Lease or Buy in the Crazy Zone
Chrysler is in bankruptcy. General Motors might be headed to the same place. The Saab, Pontiac, Hummer and Saturn brands have been cast adrift. Even sales at Toyota, a former bastion of strength, are down by more than 30 percent this year. All in all it is not a comforting time to endeavor to acquire a car. But the fact is, despite all this tumult, it might actually be one of the best times ever to do just that. The deals are great, the incentives are greater and many dealers would eschew their white belts and shoes just to make a deal with you. So feel free to venture out into the marketplace.
As you wade into this buyers’ market, one question that remains perennial is whether you should buy or lease. Many people think that leasing a vehicle gives them more flexibility than buying a car. At first glance it seems like a lease is analogous to dating, while buying might be analogous to marriage. But they are wrong. In actuality, buying a car gives you more flexibility because you are not limited to a specified number of miles you can drive; you can modify the car at will, and most important of all, you can sell it whenever you want to -- even if you still owe money on your car loan. In contrast, if you lease, you are held to a certain number of miles driven each year or you face a rather stiff per-mile penalty even if the company from which you acquired the car goes out of business. When you lease, you are not allowed to modify the car by adding things like bigger wheels and tires unless you return the car to its original condition before you turn it in. And even if the car’s manufacturer goes belly-up, getting out of a lease can be very difficult.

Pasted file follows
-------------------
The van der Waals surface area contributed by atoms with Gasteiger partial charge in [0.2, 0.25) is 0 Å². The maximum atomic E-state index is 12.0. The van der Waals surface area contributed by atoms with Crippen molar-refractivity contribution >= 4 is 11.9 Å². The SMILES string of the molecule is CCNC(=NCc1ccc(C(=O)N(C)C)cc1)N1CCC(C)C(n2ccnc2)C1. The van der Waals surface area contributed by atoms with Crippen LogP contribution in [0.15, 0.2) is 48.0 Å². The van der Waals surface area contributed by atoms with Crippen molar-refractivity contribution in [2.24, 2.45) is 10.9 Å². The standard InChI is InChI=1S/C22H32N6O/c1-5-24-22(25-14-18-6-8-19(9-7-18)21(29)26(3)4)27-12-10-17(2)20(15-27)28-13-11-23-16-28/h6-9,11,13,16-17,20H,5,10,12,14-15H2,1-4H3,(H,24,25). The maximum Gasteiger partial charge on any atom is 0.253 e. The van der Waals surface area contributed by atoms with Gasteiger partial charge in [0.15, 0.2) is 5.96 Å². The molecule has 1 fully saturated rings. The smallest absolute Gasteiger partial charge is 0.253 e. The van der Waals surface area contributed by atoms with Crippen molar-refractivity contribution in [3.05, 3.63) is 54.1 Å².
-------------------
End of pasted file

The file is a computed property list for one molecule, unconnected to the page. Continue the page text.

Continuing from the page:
With all this said, this is actually a pretty good time to consider leasing. Right now, some lease deals are mind-bogglingly good because car companies are desperate to unload vehicle inventory. Leasing also largely removes you from the unprecedented iffiness surrounding used-car values as we move forward in time. In addition, if you like replacing your vehicle with a new one every two or three years, you are certain you will drive your vehicle fewer than 12,000 miles a year, and you find it very unlikely that you would want to switch to a different vehicle before the two or three year lease term is up, then you are a logical candidate to lease a vehicle. So feel free to lease, even if you have questions about the future health of the manufacturer that built your car.
One thing you should keep in mind, however, is that if you lease, you will build no value in your car. Instead, all payments you make -- both the initial payment and the monthly payments -- are simply expenses. They represent money paid out that you will never see again. If on the other hand, you purchase a vehicle, your down payment and a portion of the monthly payments you make will subsequently buy you “equity,” or ownership in the vehicle. If you make all your payments over the course of the car loan, you will then own a tangible asset -- your car. These days, the future value of any car is a bit cloudy, but you can bet owning a car is better than not owning one.
A good financial strategy is to “buy and hold.” In other words, choose a vehicle you think you can live with over time (not a bad way to choose a spouse either) and then commit yourself to maintaining that car, paying off the loan and driving it several more years -- monthly payment-free. In fact, if more people had done that with their houses and cars in the past few years, we would probably not be in the financial predicament we now find ourselves.